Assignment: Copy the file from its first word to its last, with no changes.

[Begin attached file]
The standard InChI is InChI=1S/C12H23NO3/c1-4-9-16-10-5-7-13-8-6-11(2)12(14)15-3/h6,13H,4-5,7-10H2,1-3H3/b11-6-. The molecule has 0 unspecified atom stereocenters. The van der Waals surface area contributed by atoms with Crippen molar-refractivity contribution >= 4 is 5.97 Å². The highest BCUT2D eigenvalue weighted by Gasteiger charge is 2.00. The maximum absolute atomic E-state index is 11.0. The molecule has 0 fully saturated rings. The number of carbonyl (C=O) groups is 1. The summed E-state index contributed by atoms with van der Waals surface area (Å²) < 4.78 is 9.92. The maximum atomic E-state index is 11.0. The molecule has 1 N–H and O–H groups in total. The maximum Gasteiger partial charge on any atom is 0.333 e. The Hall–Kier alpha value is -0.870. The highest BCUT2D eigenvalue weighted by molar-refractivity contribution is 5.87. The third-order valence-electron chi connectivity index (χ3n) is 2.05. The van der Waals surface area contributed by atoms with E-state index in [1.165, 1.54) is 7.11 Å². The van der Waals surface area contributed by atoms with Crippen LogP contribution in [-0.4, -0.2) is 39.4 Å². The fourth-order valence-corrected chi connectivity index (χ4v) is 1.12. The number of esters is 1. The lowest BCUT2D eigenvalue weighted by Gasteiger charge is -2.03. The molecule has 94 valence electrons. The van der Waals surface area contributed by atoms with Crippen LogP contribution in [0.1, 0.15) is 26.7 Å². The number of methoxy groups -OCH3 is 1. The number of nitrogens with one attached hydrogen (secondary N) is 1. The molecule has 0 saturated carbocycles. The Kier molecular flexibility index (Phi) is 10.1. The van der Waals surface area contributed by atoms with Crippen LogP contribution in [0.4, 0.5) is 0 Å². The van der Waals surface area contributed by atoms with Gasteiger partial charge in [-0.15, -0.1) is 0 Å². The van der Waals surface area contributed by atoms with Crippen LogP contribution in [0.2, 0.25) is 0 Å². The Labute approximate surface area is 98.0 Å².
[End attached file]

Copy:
The standard InChI is InChI=1S/C12H23NO3/c1-4-9-16-10-5-7-13-8-6-11(2)12(14)15-3/h6,13H,4-5,7-10H2,1-3H3/b11-6-. The molecule has 0 unspecified atom stereocenters. The van der Waals surface area contributed by atoms with Crippen molar-refractivity contribution >= 4 is 5.97 Å². The highest BCUT2D eigenvalue weighted by Gasteiger charge is 2.00. The maximum absolute atomic E-state index is 11.0. The molecule has 0 fully saturated rings. The number of carbonyl (C=O) groups is 1. The summed E-state index contributed by atoms with van der Waals surface area (Å²) < 4.78 is 9.92. The maximum atomic E-state index is 11.0. The molecule has 1 N–H and O–H groups in total. The maximum Gasteiger partial charge on any atom is 0.333 e. The Hall–Kier alpha value is -0.870. The highest BCUT2D eigenvalue weighted by molar-refractivity contribution is 5.87. The third-order valence-electron chi connectivity index (χ3n) is 2.05. The van der Waals surface area contributed by atoms with E-state index in [1.165, 1.54) is 7.11 Å². The van der Waals surface area contributed by atoms with Crippen LogP contribution in [-0.4, -0.2) is 39.4 Å². The fourth-order valence-corrected chi connectivity index (χ4v) is 1.12. The number of esters is 1. The lowest BCUT2D eigenvalue weighted by Gasteiger charge is -2.03. The molecule has 94 valence electrons. The van der Waals surface area contributed by atoms with Crippen LogP contribution in [0.1, 0.15) is 26.7 Å². The number of methoxy groups -OCH3 is 1. The number of nitrogens with one attached hydrogen (secondary N) is 1. The molecule has 0 saturated carbocycles. The Kier molecular flexibility index (Phi) is 10.1. The van der Waals surface area contributed by atoms with Crippen LogP contribution in [0.4, 0.5) is 0 Å². The van der Waals surface area contributed by atoms with Gasteiger partial charge in [-0.15, -0.1) is 0 Å². The van der Waals surface area contributed by atoms with Crippen LogP contribution in [0.2, 0.25) is 0 Å². The Labute approximate surface area is 98.0 Å².